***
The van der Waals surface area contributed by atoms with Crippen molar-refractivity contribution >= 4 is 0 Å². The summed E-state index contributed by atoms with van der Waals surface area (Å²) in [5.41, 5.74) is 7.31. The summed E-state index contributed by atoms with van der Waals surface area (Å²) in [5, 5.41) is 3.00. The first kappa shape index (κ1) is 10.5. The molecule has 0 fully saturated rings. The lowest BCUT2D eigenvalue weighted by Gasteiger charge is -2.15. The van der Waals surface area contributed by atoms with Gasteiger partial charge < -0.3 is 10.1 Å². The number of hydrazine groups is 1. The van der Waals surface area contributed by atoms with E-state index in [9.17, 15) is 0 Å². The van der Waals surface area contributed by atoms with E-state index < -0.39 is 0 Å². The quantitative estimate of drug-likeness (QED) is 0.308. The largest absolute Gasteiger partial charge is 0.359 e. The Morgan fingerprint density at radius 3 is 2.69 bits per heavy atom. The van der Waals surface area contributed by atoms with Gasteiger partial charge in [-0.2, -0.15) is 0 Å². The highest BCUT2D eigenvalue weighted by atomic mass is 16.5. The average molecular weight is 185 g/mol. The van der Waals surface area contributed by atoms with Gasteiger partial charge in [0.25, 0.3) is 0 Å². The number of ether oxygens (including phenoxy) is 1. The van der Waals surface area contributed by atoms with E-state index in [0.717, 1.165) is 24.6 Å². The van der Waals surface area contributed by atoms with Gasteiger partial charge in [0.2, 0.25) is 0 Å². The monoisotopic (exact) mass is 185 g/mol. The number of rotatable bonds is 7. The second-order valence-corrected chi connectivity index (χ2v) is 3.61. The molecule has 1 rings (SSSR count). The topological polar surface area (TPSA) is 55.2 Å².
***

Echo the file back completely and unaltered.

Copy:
The van der Waals surface area contributed by atoms with Crippen molar-refractivity contribution >= 4 is 0 Å². The summed E-state index contributed by atoms with van der Waals surface area (Å²) in [5.41, 5.74) is 7.31. The summed E-state index contributed by atoms with van der Waals surface area (Å²) in [5, 5.41) is 3.00. The first kappa shape index (κ1) is 10.5. The molecule has 0 fully saturated rings. The lowest BCUT2D eigenvalue weighted by Gasteiger charge is -2.15. The van der Waals surface area contributed by atoms with Gasteiger partial charge < -0.3 is 10.1 Å². The number of hydrazine groups is 1. The van der Waals surface area contributed by atoms with E-state index in [9.17, 15) is 0 Å². The van der Waals surface area contributed by atoms with E-state index < -0.39 is 0 Å². The quantitative estimate of drug-likeness (QED) is 0.308. The largest absolute Gasteiger partial charge is 0.359 e. The Morgan fingerprint density at radius 3 is 2.69 bits per heavy atom. The van der Waals surface area contributed by atoms with Gasteiger partial charge in [-0.2, -0.15) is 0 Å². The highest BCUT2D eigenvalue weighted by atomic mass is 16.5. The average molecular weight is 185 g/mol. The van der Waals surface area contributed by atoms with Gasteiger partial charge in [0.25, 0.3) is 0 Å². The number of ether oxygens (including phenoxy) is 1. The van der Waals surface area contributed by atoms with E-state index in [0.717, 1.165) is 24.6 Å². The van der Waals surface area contributed by atoms with Gasteiger partial charge in [0.2, 0.25) is 0 Å². The monoisotopic (exact) mass is 185 g/mol. The number of rotatable bonds is 7. The second-order valence-corrected chi connectivity index (χ2v) is 3.61. The molecule has 1 rings (SSSR count). The topological polar surface area (TPSA) is 55.2 Å².